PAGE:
Innovative help for parents of autistic children

In 1997, the Pennsylvania Department of Education held a focus group of parents with autistic children throughout the state to learn more about their needs. George Shadie of Luzerne County was one of those parents.

"I was frustrated with the school systems and the child development systems," said Shadie. "Children with autism were diagnosed with retardation or schizophrenia. … There were no meaningful services for children with autism."

The focus group said they needed effective research-based strategies and programs to ensure professionals were getting training in those strategies.

Parents pointed toward Applied Behavior Analysis (ABA), a strong evidenced-based approach for helping autistic children. Used in everything from organizational management to phonics, it is a science and discipline devoted to the understanding and improvement of human behavior. It includes elements and strategies, such as reinforcement, prompting and shaping, among many others.

"ABA was a validated approach," said Fran Warkomski, director of the Pennsylvania Training and Technical Assistance Network (PaTTAN) in the Pennsylvania Department of Education. "We didn't have that methodology in the state." PaTTAN turned to the Penn State Outreach Office of Statewide Programs.

Penn State University then developed a certificate program in applied behavior analysis, which, once completed, ultimately permits individuals to sit for the Behavior Analyst Certification Board examination.

"We were happy to have that initial collaboration with Penn State," said Warkomski. "Because of Penn State's multitude of campuses, we were able to reach more people. That success then flourished into a number of other projects."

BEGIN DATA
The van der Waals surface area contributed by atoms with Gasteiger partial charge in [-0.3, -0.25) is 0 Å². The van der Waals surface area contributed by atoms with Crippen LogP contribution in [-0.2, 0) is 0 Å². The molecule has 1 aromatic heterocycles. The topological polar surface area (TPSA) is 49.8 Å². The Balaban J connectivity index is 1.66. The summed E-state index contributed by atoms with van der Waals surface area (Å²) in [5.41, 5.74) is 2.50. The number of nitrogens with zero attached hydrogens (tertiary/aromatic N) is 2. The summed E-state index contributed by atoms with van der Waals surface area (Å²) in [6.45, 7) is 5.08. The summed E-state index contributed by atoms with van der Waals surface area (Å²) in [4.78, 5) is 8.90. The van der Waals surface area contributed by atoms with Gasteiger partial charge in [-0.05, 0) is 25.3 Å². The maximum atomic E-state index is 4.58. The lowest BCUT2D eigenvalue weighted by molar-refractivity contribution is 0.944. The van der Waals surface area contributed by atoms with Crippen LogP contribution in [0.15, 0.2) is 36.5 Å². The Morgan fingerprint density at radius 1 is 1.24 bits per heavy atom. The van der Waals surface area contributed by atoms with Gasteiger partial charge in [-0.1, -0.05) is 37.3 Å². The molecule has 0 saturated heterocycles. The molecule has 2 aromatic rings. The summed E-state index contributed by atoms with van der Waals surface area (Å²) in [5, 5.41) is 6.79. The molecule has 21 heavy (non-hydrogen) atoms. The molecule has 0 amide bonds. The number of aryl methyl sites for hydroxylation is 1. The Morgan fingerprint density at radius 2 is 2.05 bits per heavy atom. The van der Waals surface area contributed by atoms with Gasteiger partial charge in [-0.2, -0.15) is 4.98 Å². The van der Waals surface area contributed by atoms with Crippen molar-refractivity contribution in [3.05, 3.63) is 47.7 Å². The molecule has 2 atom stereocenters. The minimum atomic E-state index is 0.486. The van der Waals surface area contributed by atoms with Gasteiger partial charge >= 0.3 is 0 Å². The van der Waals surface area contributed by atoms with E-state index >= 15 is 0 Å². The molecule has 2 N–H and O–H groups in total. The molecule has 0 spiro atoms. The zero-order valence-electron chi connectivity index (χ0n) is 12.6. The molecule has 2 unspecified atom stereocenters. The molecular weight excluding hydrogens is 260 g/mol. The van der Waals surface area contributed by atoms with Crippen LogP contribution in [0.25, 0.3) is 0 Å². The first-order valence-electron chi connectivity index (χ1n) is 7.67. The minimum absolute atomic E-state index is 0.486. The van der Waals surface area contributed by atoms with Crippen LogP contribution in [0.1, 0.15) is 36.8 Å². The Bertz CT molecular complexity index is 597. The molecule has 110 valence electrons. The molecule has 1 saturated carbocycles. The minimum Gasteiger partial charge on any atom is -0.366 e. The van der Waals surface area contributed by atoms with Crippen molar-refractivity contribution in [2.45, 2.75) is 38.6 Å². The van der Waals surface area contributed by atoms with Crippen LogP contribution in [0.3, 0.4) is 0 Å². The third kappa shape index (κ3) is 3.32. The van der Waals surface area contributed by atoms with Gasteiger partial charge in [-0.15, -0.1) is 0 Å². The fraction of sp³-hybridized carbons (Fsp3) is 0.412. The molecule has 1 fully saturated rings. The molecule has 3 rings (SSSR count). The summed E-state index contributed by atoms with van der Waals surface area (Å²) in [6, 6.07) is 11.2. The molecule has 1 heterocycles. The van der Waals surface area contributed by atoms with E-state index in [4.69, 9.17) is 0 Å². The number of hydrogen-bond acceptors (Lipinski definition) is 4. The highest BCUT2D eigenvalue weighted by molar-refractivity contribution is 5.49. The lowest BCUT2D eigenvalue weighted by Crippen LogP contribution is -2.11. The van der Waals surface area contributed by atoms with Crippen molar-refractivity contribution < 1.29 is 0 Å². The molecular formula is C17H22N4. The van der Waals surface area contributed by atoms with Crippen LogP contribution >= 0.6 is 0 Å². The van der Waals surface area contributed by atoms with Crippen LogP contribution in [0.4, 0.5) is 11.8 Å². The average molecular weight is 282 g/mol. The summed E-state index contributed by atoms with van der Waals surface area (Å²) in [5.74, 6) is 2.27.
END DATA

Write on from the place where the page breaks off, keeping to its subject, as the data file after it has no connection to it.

Take, for example, the popular Summer Autism Institute and the National Conference on Autism, which take place at Penn State each year. This year, about 1,500-plus people registered for the program. The institute offers classes in professional development related to autism; parents and children also attend the conference to listen to experts in the field and to meet others. Running concurrently is the Pennsylvania Low Incidence Institutes, which offer professional development classes for those working with the deaf and visually impaired.

"Autism is where we started the partnership," said Warkomski. "It's one of the biggest growing areas in special education."

John Neisworth, Penn State professor emeritus of special education and academic director of the ABA certificate program -- which last year won the National Award for Outstanding Credit Program by the University Continuing Education Association -- said, "Autism has gained a lot of attention nationally. Because of that and the applicability of ABA, Outreach has made autism a priority."

In fact, autism -- a disorder of behavior and communication -- is more common than childhood cancer, cystic fibrosis and multiple sclerosis combined, according to the Autism Society of America. One in every 250 babies born today will develop some form of autism, which means that an estimated 1.5 million Americans (children and adults) have the disability.

Depending on when a child is diagnosed, early and intensive treatment can bring improvement. "Although that doesn't mean older children can't be helped," said Neisworth.

While running a summer institute in Ohio, Neisworth met a mother of an autistic child who told him that thanks to "24-hours-a-day" of ABA treatment, her 6-year-old daughter, who was diagnosed with autism at age 2, has recently lost that diagnosis and graduated from a mainstream kindergarten class. "ABA saved our lives," said Ronda Veltri.